Commercial spaceflights from the proposed spaceport at Ellington Airport, near NASA’s Johnson Space Center, could begin by 2018, according to a planning document presented by the Houston Airport System.
A research and business park could be operation by 2016, with visiting flights by space launch systems beginning in 2018 and Ellington-based spaceflight operations in 2020. The timeline appeared in a July 2013 presentation to the Houston City Council by Houston Airport System director of aviation Mario Diaz and senior executive for business development Arturo Machuca.
According to the presentation, Ellington Airport has 675 acres of land available for development. Airside land includes 51 acres of mostly vacant land on the north side accessible by security gate, 439 acres on the southeast side suitable for commercial spaceflight, industrial, and manufacturing, and 83 acres on the west side. In addition, there is 102 acres of non-airside land on the west side, which is available for light industrial, corporate hangars, and other non-residential use.
The Houston Airport System has been studying the Ellington Spaceport concept for the last two years. Studies have included technical feasibility, market assessment, competitive assessment, user needs, demand forecasting, and business-case analysis. Diaz and Machuca presented this conclusion: “Our findings revealed that Houston can be a major contender in commercial spaceflight. There simply is no other large urban market with major aerospace presence with the capability to host a spaceport. There is a huge opportunity for Houston to take the lead in commercial aerospace in the next 10-20 years.”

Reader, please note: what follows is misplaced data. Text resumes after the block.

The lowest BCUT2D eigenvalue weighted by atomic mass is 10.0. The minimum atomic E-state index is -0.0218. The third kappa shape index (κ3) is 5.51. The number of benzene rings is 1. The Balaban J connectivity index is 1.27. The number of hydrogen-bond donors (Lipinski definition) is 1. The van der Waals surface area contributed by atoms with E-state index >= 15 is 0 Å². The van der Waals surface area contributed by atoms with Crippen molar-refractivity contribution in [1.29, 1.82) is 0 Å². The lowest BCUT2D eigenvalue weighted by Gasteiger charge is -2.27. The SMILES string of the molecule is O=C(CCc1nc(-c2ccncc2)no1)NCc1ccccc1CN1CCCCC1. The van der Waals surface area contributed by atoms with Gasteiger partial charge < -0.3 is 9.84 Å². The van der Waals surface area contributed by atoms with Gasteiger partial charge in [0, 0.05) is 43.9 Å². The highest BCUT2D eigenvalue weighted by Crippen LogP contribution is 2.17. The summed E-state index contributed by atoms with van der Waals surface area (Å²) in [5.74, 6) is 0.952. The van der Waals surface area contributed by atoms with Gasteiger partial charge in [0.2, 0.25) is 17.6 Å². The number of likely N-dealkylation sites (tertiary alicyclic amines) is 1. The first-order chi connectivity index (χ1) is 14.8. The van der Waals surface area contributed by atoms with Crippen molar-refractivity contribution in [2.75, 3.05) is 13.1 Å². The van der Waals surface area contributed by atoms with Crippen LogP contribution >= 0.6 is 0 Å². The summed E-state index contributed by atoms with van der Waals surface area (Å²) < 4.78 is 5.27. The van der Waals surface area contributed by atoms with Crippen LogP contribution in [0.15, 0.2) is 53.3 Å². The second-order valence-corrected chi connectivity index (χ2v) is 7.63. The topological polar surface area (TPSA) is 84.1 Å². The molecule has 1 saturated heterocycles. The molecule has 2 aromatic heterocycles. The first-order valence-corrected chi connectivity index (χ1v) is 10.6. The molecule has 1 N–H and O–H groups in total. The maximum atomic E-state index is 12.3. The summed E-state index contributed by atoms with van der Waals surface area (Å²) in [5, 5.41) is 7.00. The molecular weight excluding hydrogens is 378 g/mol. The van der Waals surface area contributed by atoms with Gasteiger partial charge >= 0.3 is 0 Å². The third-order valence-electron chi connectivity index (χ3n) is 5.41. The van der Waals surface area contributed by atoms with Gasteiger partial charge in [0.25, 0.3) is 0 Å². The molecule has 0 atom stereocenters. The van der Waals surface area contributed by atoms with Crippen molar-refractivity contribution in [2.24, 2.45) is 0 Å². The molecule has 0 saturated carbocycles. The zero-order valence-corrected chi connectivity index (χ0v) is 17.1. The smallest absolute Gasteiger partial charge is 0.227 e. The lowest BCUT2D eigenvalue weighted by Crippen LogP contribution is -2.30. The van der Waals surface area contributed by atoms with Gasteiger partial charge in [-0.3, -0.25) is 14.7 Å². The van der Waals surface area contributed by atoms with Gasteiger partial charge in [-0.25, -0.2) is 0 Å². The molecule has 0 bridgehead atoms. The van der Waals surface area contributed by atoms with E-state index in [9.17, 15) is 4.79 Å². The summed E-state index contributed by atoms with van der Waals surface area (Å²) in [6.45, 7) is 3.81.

“We envision that [Ellington Spaceport] could be a focal point for aerospace innovation — a regional center for a cluster of aerospace entities acting as incubators for aerospace innovation and growth. Key aerospace engineering activities could include component and composite development and fabrication and space-vehicle assembly. Commercial activities could include zero-gravity scientific and medical experiments, microsatellites, astronaut training and development, and space tourism.”
A preliminary land use plan shows an “Aeronautical Institute Campus,” along with a variety of aeronautical, mixed-use, fixed-based operator, and cargo buildings. Artist concepts of the proposed spaceport were presented to the public on Wednesday.
The following images show available airport/spaceport land and proposed uses. Click on an image for a larger version.